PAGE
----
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Native Cooking

Indigenous food is my passion. I would give anything to be invisible and visit the kitchens of my sisters in every corner of Indian country. I could eavesdrop on the grandmothers teaching their daughters and granddaughters ''how it has always been done''; hear all the stories and the laughter. It would be fun to see how they garden and share good hints for bountiful harvests. But I wouldn't stop there. I'd want to hunt, learn the techniques of traps, flintknapping, blind-making, smoking, skinning and all that is part of that skill.

I am also fascinated by the patience of the ancients who devised incredible weirs, seines, clam forks and herring runs for capturing the food of the sea. Coastal New England was an amazing habitat for clams, oysters, shad, sardines, herring, menhaden, salmon, flounder, lobster, crab and the list goes on. Terrible damage and waste was perpetuated in the last 200 - 300 years, but efforts to correct this major threat to our food source came about in the l970s with the beginning of conscientious aquaculture science. The Wampanoag of Aquinnah on Martha's Vineyard have been in the forefront of this movement with their aquaculture farming of both fish and shellfish.

Did I forget to mention cod? Codcakes, chowder, fillets and cod every which way were staples in my home growing up. We love it now, but it seems harder to find and more expensive when I do find it.


Salt Cod Fritters

Salted, dried cod comes in boxes in most supermarkets. Just soak the cod in a tightly covered container with cold water. Change the water every 6 - 8 hours and keep in the fridge until ready to use.

1 pound boneless salt cod

3 large potatoes, peeled, cooked

1/2 cup cream

1/3 cup olive oil

4 cloves garlic

1/2 onion, minced

2 tablespoons each: lemon juice, fresh parsley (chopped) and mayonnaise

6 dashes hot chili sauce

1/2 cup breadcrumbs

Oil for frying

Cook the potatoes; drain, mash, and set aside. Drain the cod and place in a large saute pan with enough cold water to cover. Bring to a boil, reduce heat and simmer 5 minutes. Now drain and rinse the cod one more time and dry on paper towels.

Heat the cream and garlic cloves in a small pan over low heat until just barely hot, then turn off heat. Put the cod in a food processor. Add the cream mixture and olive oil, and puree until smooth. Add all this to the mashed potatoes. Now add the onion, lemon juice, parsley, hot sauce, mayonnaise and bread crumbs; stir all to combine.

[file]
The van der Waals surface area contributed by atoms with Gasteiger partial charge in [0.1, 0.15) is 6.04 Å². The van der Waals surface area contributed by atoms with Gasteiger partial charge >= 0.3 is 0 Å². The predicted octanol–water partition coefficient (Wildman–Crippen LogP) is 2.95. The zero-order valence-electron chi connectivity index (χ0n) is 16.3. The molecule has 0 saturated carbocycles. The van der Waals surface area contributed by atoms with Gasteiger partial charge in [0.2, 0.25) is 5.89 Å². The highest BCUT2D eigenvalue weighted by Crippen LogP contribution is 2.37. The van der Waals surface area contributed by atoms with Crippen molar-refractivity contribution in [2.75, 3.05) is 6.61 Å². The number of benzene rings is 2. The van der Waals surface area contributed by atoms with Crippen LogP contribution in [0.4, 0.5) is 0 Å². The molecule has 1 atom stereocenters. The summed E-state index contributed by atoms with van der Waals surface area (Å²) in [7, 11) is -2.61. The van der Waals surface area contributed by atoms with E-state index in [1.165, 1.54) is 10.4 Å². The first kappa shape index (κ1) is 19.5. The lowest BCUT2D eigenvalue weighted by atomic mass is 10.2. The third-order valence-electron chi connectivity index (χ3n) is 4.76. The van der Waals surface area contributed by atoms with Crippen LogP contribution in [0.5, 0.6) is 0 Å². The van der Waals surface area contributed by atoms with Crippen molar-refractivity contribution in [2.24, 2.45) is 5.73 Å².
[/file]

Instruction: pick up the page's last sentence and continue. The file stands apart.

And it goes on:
Heat the oil for frying (about 1/4-inch deep) and drop mixture by rounded tablespoons into the hot oil. Do a few at a time so they aren't crowded. Remove when golden to drain on paper towels. Serve plain or with tartar sauce.


Narragansett Fish

2 pounds scrod, haddock or flounder

1 cup flour

1 teaspoon salt

1/2 teaspoon pepper

3/4 teaspoon baking soda

1 tablespoon cider vinegar

1 cup stale, flat beer

Oil for frying

In a large bowl, whisk together the flour, salt, pepper and baking soda. Add the beer and vinegar, very slowly. Let stand for 10 minutes. Be sure to gently stir again before you use it. Heat about 1/2-inch of oil in a deep-sided, heavy pan (I use cast iron). Dip the fish into the batter gently, let excess batter drip off and ease the fish into the pan. When you feel it is golden on the first side, turn over gently. Turn the fish only once. Total cooking should be no more than 5 to 6 minutes. Remove and drain on paper towels. Serve with lemon wedges, tartar sauce or malt vinegar.


Sea Scallops of the Dawnland

Sea scallops are big and meaty. This topping is meant to protect the tender scallops from drying out while broiling, adding a tasty, rich flavor.

2 pounds sea scallops

1 stick unsalted butter

2 cloves garlic, minced

2 cups fresh breadcrumbs

1/2 teaspoon each: salt, pepper and grated lemon zest

2 teaspoons lemon juice

If the scallops are very wet, pat dry on paper towels. Place them in a single layer on an oiled, rimmed baking sheet. Set aside. Melt butter in a medium pan. Add garlic and cook for 1 minute, stirring a bit. Add the breadcrumbs and turn up the heat. Stir constantly until the crumbs begin to toast and get slightly golden, about 2 - 3 minutes. Remove pan from heat and stir in lemon zest, lemon juice, salt and pepper.

Preheat the broiler. Sprinkle each scallop with the crumbs and pat lightly so they stick. Broil about 4 or 5 inches from the heat for 5 - 7 minutes.


Notes and Tips

* Fish contain lots of good-for-you Omega-3 fatty acids, which can help reduce your risk of heart disease and breast, colon and other cancers.